Lawmakers Plan Legislation to Return Tax Break Authority to the State

Louisiana state Rep. Franklin Foil and state Sen. Bodi White
Louisiana state Rep. Franklin Foil and state Sen. Bodi White
January 31, 2019

Two Baton Rouge-area legislators on Monday announced plans to file a bill returning full authority for the state’s industrial property tax exemption program to the state.

In a joint statement, State Sen. Bodi White and State Rep. Franklin Foil, both Republicans, reference a recent decision by the East Baton Rouge Parish School Board to reject two tax break applications by ExxonMobil.

"The decision by EBR School Board to remove ITEP incentives from ExxonMobil is one of the most short-[sighted] actions I have ever seen from an elected body," White says in the prepared statement. "ExxonMobil employs nearly 7,000 people locally and pours hundreds of millions of dollars into our economy every year. We have to take action."

"For Louisiana to continue to grow and compete we have to show consistency and give business and industry the confidence that we’re not going to keep changing the rules" Foil says. "The impact this could have on our city, parish, and state could be catastrophic unless we take immediate action."

For decades, a state board awarded exemptions from local property taxes to owners of manufacturing projects with no input from local officials. Gov. John Bel Edwards, a Democrat, gave local tax collectors a say in the process.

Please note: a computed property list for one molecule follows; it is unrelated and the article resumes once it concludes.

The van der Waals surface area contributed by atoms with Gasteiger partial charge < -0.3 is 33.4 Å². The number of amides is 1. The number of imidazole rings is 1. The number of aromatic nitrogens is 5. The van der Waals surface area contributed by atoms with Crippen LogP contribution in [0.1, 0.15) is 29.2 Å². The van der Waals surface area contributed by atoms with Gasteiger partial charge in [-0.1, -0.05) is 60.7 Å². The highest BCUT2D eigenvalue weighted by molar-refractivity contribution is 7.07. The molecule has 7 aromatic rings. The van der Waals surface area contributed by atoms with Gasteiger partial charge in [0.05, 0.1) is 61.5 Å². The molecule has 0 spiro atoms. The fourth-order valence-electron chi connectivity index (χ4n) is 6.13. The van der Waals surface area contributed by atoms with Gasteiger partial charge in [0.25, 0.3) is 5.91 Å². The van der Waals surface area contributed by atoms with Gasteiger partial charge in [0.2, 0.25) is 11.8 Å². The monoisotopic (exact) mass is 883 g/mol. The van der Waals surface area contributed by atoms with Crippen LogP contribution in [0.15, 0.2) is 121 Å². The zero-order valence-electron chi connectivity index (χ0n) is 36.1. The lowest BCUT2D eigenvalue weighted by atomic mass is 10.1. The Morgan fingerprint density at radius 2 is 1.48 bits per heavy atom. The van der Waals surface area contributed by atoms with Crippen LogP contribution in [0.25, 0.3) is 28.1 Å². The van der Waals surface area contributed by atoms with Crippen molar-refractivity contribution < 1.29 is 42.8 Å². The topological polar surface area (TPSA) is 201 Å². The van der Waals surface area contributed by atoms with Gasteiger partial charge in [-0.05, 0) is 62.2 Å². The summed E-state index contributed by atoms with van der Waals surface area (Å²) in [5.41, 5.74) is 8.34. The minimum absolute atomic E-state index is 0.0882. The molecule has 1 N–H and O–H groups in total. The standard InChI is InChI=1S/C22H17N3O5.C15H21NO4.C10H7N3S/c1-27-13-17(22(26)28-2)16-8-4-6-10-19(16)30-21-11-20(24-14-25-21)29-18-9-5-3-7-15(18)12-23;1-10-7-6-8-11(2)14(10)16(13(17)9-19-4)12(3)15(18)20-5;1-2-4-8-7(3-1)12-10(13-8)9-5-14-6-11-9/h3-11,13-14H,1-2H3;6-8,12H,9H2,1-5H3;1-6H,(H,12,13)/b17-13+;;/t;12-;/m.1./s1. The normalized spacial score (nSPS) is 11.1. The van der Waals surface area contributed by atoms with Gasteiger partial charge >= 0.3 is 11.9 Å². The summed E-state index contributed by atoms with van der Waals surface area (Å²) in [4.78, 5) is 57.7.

Asked last week about the East Baton Rouge Parish school board’s decision to reject ExxonMobil’s ITEP applications, Gov. Edwards said he wouldn’t necessarily have made the same decision but reiterated his belief that local elected officials should control local property taxes.

"These are some of the most generous incentives in the country," Edwards said. "With the school system of Baton Rouge, if you believe in representative democracy, [the school board] ought to make decisions about funding that’s available for education in Baton Rouge."

ExxonMobil says it will no longer take the ITEP into account when it makes project investment decisions, which potentially could make Louisiana less competitive for those investments.

In a full-page ad in Sunday’s edition of The Advocate newspaper, the Baton Rouge Area Chamber says the tax break helps alleviate disadvantages caused by the state’s "overly complicated and burdensome business tax structure." The chamber blamed a "small, angry group" for vilifying ExxonMobil and urged local governments to "follow dispassionate, predictable processes."

Together Baton Rouge, which has urged greater scrutiny of the property tax breaks, says it supports standards set by the school board and East Baton Rouge Metro Council requiring job creation and prohibiting exemptions on already-completed projects. ExxonMobil’s proposed expansion of its polyolefins plant meets those standards and was approved for an ITEP late last year with no objection from Together Baton Rouge, the activists say.

White and Foil say they are working out the details of their bill and expect to complete the final version in the coming weeks. The legislature’s regular session begins April 8.